Labour's candidate in Gorton by-election accused Israel of genocide in leaked audio

Caroline Mortimer
Afzal Khan (right) pictured Labour deputy leader Tom Watson on the campaign trail in Manchester Gorton on Thursday as news of the controversy first emerged: Afzal Khan/Twitter

The Labour candidate in the Manchester Gorton by-election has come under fire after an audio recording of him accusing Israel of genocide emerged.

Afzal Khan spoke at an anti-Iraq War rally in 2002 where he questioned the then-US President George W Bush’s motivations for the invasion when at the same time he was allowing the former Israeli leader Ariel Sharon to “commit genocide against the Palestinian people”.

In the recording, which was obtained by political blog Guido Fawkes, he said: “We talk about Saddam being an evil dictator, we all agree about that. But what about the other dozens of dictators who America calls their friends?

"And what about that man of peace Ariel Sharon? Who makes mockery of the word peace. Who’s been committing genocide against the Palestinian people.

"What about him? Of course we need to deal with Saddam, but far more pressing issue is the problem of Palestine [which has] been suffering from more than 50 years.”

The politician, who has served as a Labour MEP for the North-west of England since 2014, has since apologised for the comments, saying it was 15 years ago and he now “strongly supports a two-state solution with Israel and Palestine”.

But in 2014 he was condemned by the Campaign Against Anti-Semitism (CAA) for a tweet in which he linked to a blog post saying “the Israeli Government are acting like Nazis in Gaza”.

When he was appointed as the official Labour candidate in the by-election to replace Sir Gerald Kaufman - who died in February - the CAA said: “If Khan believes that Israeli policy is to act like Nazis then he is an anti-Semite.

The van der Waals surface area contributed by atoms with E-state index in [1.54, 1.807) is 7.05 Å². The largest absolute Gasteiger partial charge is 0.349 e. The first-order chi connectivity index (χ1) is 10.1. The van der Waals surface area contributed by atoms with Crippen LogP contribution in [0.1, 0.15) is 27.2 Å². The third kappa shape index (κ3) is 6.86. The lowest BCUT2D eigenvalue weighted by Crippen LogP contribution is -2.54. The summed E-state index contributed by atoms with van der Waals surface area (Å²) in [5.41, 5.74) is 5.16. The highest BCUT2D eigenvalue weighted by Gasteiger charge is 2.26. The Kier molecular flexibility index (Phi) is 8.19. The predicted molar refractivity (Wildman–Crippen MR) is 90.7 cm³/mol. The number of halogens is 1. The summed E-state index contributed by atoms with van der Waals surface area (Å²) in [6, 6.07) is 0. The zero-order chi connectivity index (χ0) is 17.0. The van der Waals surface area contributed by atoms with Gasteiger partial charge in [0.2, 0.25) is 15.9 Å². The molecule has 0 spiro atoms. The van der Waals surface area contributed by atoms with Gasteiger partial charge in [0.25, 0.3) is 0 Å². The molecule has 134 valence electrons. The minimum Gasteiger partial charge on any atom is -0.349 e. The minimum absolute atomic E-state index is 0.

“If that is so, and he is selected as the Labour Party candidate in Manchester Gorton, the Jewish community could be in for years of torment — the Labour Party would have swapped one anti-Semite for another.”

The group highlight the international definition of anti-Semitism, which was recently adopted by the British government, and which says “drawing comparisons of contemporary Israeli policy to that of the Nazis” is anti-Semitic.

They condemned Labour’s decision not to investigate the tweet – or a speech given on the parliamentary estate by Sir Gerald in 2015 where he claimed “Jewish money” was being used to subvert the British government.

But they expressed “surprise” that it was Mr Khan who was making the comments as he was awarded a CBE in 2008 for his work on interfaith dialogue as the co-founder of The Muslim-Jewish Forum of Greater Manchester.

It comes as Mr Khan condemned Ken Livingstone for repeatedly claiming Hitler was a Zionist after the former London Mayor was suspended from the Labour party for a year this week.

Mr Khan told the Manchester Evening News there was “no place for anti-Semitism” in the party but stopped sort of saying whether Mr Livingstone should be permanently expelled.

Other Labour figures, such as deputy leader Tom Watson who was out on the campaign trail with him when the audio emerged, have argued the former London mayor should be kicked out of the party.

The controversy is the latest salvo in an ongoing scandal about anti-Semitism within the party.

Labour leader Jeremy Corbyn has come under heavy and sustained criticism for his perceived reluctance to do anything about the growing number of Labour activists associated with him who have been accused of anti-Semitism.

Last year a report on anti-Semitism was branded a “whitewash” after its author Shami Chakrabarti cleared them of the charge but said they needed to stop using anti-Semitic language such as “Zio” and to stop referring to Hitler.

Britain's Chief Rabbi Ephraim Mirivis later said her credibility "lies in tatters" after she was awarded a peerage by Mr Corbyn a few months later.

Mr Khan told The Independent: “I did not then – nor do I now - endorse the content of the article I tweeted. I have a long track record of fighting racism – including anti-Semitism. I was new to Twitter and made a mistake, which I apologised for.

“In 2008 I was awarded a CBE in part for my work encouraging greater understanding between Muslims and Jews. As an MEP I have continued this work on the parliamentary intergroup against anti-Semitism. I would urge people to judge me on my track record.”

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